Image Processing Reference
of sonic energy. Originally these pulses were generated mechanically; modern
systems use an electronic device called a transducer. The transducer also serves
as a sound detector; it is like a speaker and microphone in one. Underwater objects
reflect some of the energy in the sonic pulses back to the transducer, yielding
information about them. A simple case of sonar imaging is a depth finder. A narrow
beam of sound pulses is directed straight down from a transducer. The pulses reflect
off the bottom (or any object with a density that differs from water) and travel back
to the transducer. An electronic circuit measures the time difference between the
emission of the outgoing pulse and the reception of the reflected pulse and converts
this time difference into a distance. That distance is twice the depth of the water.
Imagine a wreck lying on the bottom of the ocean, 200 m below the surface,
as shown in Fig. 5.1. The height of the wreck is 20 m. If depth measurements are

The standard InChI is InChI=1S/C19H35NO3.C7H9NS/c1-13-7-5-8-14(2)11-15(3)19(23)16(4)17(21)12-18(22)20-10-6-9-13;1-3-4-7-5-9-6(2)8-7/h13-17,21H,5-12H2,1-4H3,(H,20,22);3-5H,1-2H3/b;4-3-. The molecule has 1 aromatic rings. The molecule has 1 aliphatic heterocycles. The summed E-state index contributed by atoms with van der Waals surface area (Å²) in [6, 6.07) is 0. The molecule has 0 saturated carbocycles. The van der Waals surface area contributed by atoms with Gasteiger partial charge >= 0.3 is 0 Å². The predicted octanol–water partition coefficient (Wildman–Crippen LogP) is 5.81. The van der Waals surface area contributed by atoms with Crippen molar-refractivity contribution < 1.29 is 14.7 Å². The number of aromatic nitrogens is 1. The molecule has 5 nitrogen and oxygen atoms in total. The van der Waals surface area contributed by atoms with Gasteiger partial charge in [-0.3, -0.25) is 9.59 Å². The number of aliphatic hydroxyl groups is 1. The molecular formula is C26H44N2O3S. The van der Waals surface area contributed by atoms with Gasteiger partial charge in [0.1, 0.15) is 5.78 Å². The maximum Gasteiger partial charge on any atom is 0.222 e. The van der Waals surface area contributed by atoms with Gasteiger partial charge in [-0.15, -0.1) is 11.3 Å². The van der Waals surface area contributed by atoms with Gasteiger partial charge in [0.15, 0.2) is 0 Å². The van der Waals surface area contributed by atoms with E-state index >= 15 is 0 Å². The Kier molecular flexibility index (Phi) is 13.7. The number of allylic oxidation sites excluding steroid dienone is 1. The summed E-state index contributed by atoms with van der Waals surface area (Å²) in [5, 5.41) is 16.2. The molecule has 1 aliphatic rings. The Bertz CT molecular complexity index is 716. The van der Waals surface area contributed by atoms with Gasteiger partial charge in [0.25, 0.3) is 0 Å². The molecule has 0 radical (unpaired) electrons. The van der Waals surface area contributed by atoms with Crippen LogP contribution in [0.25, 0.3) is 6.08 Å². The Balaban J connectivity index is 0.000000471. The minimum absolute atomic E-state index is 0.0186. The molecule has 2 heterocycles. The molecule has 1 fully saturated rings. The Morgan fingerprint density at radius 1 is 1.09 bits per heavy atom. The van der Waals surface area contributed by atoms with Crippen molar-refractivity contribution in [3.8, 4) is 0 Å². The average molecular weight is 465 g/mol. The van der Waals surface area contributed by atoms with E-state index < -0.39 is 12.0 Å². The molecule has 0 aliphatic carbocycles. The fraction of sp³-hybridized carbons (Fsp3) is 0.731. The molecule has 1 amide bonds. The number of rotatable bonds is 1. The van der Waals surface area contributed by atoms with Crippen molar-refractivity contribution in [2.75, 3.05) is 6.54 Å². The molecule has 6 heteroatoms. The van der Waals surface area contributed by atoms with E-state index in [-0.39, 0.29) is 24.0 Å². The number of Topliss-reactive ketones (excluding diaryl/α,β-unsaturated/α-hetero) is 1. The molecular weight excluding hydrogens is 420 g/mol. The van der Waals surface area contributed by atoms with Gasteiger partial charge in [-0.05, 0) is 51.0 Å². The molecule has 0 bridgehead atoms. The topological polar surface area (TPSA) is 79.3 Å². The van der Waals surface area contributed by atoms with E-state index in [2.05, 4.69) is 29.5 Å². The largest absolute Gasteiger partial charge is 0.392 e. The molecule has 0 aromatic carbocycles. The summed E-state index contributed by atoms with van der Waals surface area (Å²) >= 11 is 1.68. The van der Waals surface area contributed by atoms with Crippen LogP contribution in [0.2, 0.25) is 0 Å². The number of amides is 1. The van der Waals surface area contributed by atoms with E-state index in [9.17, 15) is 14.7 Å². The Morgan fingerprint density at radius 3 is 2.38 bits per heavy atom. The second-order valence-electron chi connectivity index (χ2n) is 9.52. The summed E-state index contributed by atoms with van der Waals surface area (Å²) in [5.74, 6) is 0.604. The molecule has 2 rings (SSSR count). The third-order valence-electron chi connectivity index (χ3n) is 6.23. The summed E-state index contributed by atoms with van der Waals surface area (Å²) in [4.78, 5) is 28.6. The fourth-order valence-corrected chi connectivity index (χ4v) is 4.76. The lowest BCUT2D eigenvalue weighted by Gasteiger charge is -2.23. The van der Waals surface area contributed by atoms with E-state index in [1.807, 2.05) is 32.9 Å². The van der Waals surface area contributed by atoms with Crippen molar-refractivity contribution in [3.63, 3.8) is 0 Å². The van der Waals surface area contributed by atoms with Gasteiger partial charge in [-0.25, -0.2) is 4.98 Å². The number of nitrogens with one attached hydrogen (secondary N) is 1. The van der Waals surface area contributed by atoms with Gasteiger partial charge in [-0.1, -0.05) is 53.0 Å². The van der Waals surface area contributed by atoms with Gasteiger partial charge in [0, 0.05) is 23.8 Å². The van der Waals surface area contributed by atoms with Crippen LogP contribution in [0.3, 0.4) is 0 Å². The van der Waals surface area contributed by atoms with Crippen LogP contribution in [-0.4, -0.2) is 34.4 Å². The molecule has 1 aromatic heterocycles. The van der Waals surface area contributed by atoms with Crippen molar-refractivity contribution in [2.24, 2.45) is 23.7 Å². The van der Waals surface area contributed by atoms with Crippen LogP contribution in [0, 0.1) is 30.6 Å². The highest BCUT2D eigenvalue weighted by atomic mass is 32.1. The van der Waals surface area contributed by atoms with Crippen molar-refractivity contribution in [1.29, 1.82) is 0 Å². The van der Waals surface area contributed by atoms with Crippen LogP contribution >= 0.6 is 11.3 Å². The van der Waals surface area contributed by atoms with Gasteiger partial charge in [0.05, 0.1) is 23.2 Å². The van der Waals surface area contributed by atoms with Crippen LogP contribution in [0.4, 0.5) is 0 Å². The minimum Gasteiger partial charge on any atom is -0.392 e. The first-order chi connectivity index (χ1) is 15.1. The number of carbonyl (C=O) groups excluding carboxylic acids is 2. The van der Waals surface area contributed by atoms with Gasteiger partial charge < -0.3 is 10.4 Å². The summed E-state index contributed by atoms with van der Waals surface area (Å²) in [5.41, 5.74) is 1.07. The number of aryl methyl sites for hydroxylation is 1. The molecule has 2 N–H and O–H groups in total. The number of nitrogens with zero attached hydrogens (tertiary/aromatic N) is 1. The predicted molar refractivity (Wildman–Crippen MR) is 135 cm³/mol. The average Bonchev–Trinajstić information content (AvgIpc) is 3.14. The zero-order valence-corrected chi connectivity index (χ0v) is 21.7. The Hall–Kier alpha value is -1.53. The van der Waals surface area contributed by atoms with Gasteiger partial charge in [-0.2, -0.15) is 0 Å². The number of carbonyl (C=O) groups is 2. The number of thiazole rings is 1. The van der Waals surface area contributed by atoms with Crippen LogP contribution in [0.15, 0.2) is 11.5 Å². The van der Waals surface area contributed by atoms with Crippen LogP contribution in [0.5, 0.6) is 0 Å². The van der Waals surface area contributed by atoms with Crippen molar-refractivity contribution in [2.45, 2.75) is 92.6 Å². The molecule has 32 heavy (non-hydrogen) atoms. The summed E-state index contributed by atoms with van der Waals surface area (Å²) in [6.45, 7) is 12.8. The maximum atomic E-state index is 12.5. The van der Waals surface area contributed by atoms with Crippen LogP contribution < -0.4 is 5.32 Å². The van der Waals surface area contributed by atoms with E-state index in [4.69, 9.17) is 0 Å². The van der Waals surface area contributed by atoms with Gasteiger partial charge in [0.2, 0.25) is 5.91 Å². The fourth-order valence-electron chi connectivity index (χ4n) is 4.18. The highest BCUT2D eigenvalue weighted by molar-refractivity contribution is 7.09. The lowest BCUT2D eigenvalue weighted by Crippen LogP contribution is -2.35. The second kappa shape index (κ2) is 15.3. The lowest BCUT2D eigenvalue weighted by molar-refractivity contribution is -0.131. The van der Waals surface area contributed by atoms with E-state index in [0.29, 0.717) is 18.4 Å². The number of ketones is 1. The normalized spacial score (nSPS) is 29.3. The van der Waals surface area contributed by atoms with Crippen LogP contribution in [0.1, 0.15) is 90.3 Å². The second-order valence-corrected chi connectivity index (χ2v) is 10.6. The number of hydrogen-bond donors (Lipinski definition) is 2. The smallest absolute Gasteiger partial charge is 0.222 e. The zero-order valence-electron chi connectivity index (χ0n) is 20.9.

made in the vicinity of the ship, they find that the sonar distance will vary between
180 m and 200 m. The 180 m measurement is the 200 m ocean depth minus the
height of the ship above the ocean floor. If the boat were driven around and depth
measurements taken at many different points on the ocean surface, the readings
will generate a crude sonar image of the submerged ship. It will appear as a 20-m
high feature on the ocean floor.
High-resolution sonar imaging is an extension of the depth finder, with the
addition of sophisticated data processing and a data collection system that
measures the shape and strength of the return pulses in addition to their round-
trip times. The shapes of the return pulses are modified by the geometry of
Figure5.1 Schematic of ship's depth finder.